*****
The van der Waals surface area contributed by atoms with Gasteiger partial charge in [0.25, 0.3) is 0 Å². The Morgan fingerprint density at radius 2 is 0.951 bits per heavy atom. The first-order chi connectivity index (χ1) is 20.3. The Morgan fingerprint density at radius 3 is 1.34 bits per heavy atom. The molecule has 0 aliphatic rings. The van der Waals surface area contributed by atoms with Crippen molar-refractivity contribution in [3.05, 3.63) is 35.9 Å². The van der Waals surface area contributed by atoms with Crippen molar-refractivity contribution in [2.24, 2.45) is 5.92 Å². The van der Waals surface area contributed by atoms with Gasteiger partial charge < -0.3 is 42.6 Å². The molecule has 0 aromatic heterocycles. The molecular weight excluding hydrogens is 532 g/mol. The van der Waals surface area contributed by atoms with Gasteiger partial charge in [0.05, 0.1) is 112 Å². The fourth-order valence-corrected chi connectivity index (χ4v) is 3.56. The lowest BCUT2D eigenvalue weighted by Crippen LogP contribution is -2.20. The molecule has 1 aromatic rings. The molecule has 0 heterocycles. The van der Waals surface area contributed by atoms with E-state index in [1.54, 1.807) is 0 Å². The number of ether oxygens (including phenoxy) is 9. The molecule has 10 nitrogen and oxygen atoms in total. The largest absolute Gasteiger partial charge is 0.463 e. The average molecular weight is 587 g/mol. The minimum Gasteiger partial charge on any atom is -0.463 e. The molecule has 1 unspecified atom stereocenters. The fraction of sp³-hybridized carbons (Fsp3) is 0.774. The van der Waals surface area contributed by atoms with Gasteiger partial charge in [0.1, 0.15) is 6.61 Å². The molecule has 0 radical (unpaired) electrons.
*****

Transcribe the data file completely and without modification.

The van der Waals surface area contributed by atoms with Gasteiger partial charge in [0.25, 0.3) is 0 Å². The Morgan fingerprint density at radius 2 is 0.951 bits per heavy atom. The first-order chi connectivity index (χ1) is 20.3. The Morgan fingerprint density at radius 3 is 1.34 bits per heavy atom. The molecule has 0 aliphatic rings. The van der Waals surface area contributed by atoms with Crippen molar-refractivity contribution in [3.05, 3.63) is 35.9 Å². The van der Waals surface area contributed by atoms with Crippen molar-refractivity contribution in [2.24, 2.45) is 5.92 Å². The van der Waals surface area contributed by atoms with Gasteiger partial charge < -0.3 is 42.6 Å². The molecule has 0 aromatic heterocycles. The molecular weight excluding hydrogens is 532 g/mol. The van der Waals surface area contributed by atoms with Gasteiger partial charge in [0.05, 0.1) is 112 Å². The fourth-order valence-corrected chi connectivity index (χ4v) is 3.56. The lowest BCUT2D eigenvalue weighted by Crippen LogP contribution is -2.20. The molecule has 1 aromatic rings. The molecule has 0 heterocycles. The van der Waals surface area contributed by atoms with E-state index in [1.54, 1.807) is 0 Å². The number of ether oxygens (including phenoxy) is 9. The molecule has 10 nitrogen and oxygen atoms in total. The largest absolute Gasteiger partial charge is 0.463 e. The average molecular weight is 587 g/mol. The minimum Gasteiger partial charge on any atom is -0.463 e. The molecule has 1 unspecified atom stereocenters. The fraction of sp³-hybridized carbons (Fsp3) is 0.774. The van der Waals surface area contributed by atoms with Gasteiger partial charge in [0.1, 0.15) is 6.61 Å². The molecule has 0 radical (unpaired) electrons.